The Assembly will survive unless the parties themselves pull the plug. They have absolutely no incentive to do so. We are in limbo (or maybe purgatory, old school theologians?) not in hell . With slow recovery on the way in the south ( yes it is), the other Dublin parties will be entitled to point out that if SF continues to make a bog of governing in NI despite all the money thrown at them why should they be trusted with a share of it in the Republic? Other than that, bribery from London is just about finished and despite warm words at the banquet and Downing St. I wouldn’t count on anything more coming from London and Dublin at all -with the Union under threat and post bailout politics dominating the south and elections, elections and more elections to win or lose .
    . NI has never had less impact outside its own territory. “Change is inevitable, “ says Alex. If so, from below, surely. Sadly there is so little pressure to change built into a political system in which everyone wins prizes.

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  3. Comment on Lissadell, always romantic. But the jinx lingers
    on 13 April 2014 at 10:31 am

    There’s a contrary view of Constance to Yeats’ I can’t resist quoting Kevin Myers’ column in the Sunday Times, attacking the idea of 1916 “celebrations.” I know, I know, over the top for most people but all the same, a great provocative read…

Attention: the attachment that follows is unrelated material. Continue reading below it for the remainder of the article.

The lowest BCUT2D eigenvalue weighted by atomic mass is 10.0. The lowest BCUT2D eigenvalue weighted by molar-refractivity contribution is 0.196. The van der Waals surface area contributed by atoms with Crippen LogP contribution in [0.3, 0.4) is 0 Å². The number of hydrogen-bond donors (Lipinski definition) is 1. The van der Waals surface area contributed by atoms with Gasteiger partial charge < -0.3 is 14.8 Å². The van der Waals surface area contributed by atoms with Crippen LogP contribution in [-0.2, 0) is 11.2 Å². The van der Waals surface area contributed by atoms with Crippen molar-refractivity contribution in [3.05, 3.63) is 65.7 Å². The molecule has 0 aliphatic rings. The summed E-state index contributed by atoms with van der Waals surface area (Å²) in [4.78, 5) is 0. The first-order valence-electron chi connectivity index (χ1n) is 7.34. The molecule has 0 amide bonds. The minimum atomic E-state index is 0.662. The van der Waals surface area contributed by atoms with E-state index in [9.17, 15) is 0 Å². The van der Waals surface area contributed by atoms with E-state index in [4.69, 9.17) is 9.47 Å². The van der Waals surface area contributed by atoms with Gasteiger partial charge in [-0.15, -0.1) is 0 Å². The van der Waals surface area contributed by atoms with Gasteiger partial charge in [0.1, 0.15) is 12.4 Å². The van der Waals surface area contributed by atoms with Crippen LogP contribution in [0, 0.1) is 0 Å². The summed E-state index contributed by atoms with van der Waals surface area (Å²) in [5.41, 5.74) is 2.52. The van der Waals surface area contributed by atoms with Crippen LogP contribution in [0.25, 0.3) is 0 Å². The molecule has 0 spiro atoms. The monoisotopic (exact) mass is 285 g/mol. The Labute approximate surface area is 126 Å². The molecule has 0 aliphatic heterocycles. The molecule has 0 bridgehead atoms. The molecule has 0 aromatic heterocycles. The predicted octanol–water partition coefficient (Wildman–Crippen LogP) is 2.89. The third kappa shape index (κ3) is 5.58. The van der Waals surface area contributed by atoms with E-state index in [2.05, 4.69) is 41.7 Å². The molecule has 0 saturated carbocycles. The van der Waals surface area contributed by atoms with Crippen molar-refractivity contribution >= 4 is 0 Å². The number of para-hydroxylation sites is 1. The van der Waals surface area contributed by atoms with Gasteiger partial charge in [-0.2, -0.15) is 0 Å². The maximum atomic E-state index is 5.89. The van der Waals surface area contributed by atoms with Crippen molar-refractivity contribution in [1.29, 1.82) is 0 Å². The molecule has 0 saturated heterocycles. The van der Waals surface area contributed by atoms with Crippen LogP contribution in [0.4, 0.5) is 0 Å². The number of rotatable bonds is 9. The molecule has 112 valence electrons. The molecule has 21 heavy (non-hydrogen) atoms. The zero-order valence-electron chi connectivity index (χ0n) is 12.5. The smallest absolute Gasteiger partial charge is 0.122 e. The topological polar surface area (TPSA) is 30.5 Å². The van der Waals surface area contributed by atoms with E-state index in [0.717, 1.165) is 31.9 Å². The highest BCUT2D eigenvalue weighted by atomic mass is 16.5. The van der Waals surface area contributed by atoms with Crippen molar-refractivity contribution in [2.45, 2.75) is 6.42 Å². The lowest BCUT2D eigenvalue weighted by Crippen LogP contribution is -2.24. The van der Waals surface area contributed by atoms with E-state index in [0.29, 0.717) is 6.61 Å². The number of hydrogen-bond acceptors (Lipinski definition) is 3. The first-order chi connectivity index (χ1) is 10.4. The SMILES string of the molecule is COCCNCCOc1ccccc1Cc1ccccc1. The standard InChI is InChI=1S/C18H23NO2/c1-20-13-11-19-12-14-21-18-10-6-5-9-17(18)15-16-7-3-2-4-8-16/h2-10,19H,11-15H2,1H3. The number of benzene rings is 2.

“In her fine work Renegades, Ann Matthews quotes nurse Geraldine Fitzgerald, who saw Constance Markievicz with a pistol in one hand and a cigarette in the other. “[W]e] saw a policeman walking down the footpath . . . we heard a shot,” the eyewitness recalled. “The countess ran triumphantly into the Green, saying ‘I got him’, and some of the rebels shook her by the hand and seemed to congratulate her.” Good stuff, though perhaps the cigarette should be edited out: we don’t want to give children wrong ideas.
    So when the royal party arrives at St Stephen’s Green, some lucky person is going to have to explain why we erected a bust to this aristocratic lady (born at Buckingham Gate, London, a stone’s throw from the palace) for shooting dead an unarmed peasant from Clare as if he were a mere pheasant at Lissadell….”

    “Anyway, there’s absolutely nothing to celebrate about this period, whether on the rolling pastures of Picardy, the iron ramparts of Verdun, the Lakes of Masuria or in the smoky streets of Dublin, as civilisation was butchered on the cannibal-altars of national pride and imperial hubris. Europe can only contemplate this period with a deep shame at the many millions of lost and ruined lives.